Harriet, Focus Feature’s film chronicling the thrilling and inspirational life of iconic American freedom fighter, Harriet Tubman, made a $12 million debut at the box office over the weekend.
The film starring Tony Award-winning Cynthia Erivo, Leslie Odom Jr., Janelle Monáe, and Joe Alwyn, opened in 2,059 theaters and scooped the no. 4 spot at the box office behind Terminator, Joker, and Maleficent.
Read our review of Harriet below, written by our resident movie guru, B. Gunn.
‘Harriet’ Review By B. Gunn
When you hear the term “Black Girl Magic”, many meanings may come to mind. It can mean the way they continue to defy Father Time with eternally youthful looks that make vampires envious. It can mean the way they work a 9-to-5, raise children, cook meals – with or without help – and still stand tall while society at large continues to conspire against them with unequal pay, objectification, and disrespect. It could mean the enchanted womb they have that gave birth to all humanity. This isn’t anything new. They’ve been doing it since the beginning of time. There’s even one who made slaves disappear from their masters. She is the great magician known as Harriet Tubman.
In the new movie “Harriet”, Cynthia Erivo creates illusions that leave entire regions speechless. When she doesn’t reveal her secrets, she becomes the most wanted black girl in the south.
“Harriet” stars Erivo, Leslie Odom Jr., Joe Alwyn, and Janelle Monae in the biopic of Harriet Tubman, an escaped slave who returned to lead hundreds of other slaves to freedom on the underground railroad. Given the magnitude of her contribution to America, I’m surprised at why it took this long to make a film about her, but better late than never! The film focuses on Tubman as an adult and her dedication to helping slaves run to the north. Ervio is magnificent as Tubman. We as an audience and people in general don’t have much source material to go on other than books, old photos, and historians’ accounts of her personality and mannerisms. Ervio takes all that information and transforms herself into what has to be the most truthful portrayal that you’ll see. She embodies a tired slave woman fed up with her mistreatment and her life of bondage. She finds the courage to escape the hellish conditions and discover freedom. But rather than stay safe and be comfortable with her newfound lifestyle, she decides to go back and risk her life to free others. Odom Jr’s character William Still can be considered as the plug. He shows us another side of black socialism, one that isn’t talked about very much when it comes to that period in time. Although both North and South experience racism, this movie captures the distinction rather well. The contrast is captivating.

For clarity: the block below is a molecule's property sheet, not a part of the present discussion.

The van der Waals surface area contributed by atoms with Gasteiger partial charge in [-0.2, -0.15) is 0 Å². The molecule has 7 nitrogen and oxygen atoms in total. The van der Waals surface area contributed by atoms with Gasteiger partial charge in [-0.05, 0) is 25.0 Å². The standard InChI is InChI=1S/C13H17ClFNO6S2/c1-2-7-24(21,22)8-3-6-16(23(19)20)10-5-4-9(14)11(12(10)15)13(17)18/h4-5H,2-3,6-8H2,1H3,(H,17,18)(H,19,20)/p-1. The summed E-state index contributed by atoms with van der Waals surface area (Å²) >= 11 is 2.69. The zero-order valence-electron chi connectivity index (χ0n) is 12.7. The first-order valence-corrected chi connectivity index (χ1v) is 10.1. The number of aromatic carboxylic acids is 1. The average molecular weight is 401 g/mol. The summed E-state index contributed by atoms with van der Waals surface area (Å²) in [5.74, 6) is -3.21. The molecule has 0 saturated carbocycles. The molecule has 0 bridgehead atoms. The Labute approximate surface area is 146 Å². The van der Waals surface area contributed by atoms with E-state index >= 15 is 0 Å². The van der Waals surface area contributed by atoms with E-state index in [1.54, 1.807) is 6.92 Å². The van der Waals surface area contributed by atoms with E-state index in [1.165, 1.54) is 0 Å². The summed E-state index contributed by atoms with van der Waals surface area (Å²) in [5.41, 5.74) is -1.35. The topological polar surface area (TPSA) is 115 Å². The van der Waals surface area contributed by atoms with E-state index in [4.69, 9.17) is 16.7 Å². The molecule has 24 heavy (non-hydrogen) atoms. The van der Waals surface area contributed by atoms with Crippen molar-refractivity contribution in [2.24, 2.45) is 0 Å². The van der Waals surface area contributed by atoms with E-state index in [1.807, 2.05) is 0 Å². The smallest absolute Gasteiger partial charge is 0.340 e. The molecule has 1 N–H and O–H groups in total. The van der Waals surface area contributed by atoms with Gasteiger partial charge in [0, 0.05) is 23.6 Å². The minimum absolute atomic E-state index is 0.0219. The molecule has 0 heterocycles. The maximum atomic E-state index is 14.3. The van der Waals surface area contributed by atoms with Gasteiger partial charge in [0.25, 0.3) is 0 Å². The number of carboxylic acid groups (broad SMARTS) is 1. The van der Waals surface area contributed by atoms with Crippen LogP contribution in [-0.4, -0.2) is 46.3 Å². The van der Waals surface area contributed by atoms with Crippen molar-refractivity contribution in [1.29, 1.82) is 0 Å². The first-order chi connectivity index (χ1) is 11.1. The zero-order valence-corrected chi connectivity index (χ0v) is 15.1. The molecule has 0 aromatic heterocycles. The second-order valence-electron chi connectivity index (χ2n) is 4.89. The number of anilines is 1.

The entire cast does a fantastic job. “Harriet” takes you back to a horrific time and makes you feel for these characters. The wardrobe, set design, and locations look 100% authentic.
Now, some of us absolutely abhor this time and won’t watch a “slave movie” no matter who’s in it. Director Kasi Lemmons understands this. She focuses more on Tubman’s crusade and less on the conditions of slavery.
Whereas a movie like “12 Years a Slave” forced us to deal with the inhumane, sadistic and graphic treatment of slaves, Lemmons leaves some scenes up to our imagination. As wonderful as “Harriet” is, it has a couple of missteps. One is its antagonist played by Alwyn. By him being the villain, it makes the movie seem like a regular albeit good drama more than a biopic.
An antagonist doesn’t have to be an actual person. It could be a true noun: A person, place or thing. I think this antagonist should have been the conditions, her journey, or the people trying to thwart her mission. Also, you’re going to question the accuracy of this movie. There are some scenes which are very…Hollywood. That may take away from her real-life heroics and skew history.
I suggest you read up on Harriet Tubman before or after watching this film. However, this doesn’t hamper the movie and you won’t leave disappointed. You’ll come away with a sense of inspiration and extreme motivation. This little, 5-foot woman achieved greatness we can only dream of, but we can achieve greatness.
“Harriet” is indeed a must-see movie for everyone, and I’m co-signing it to the fullest! Create some magic for this film and make it levitate to box-office greatness.
Did you see the film? If not, do you plan to see it?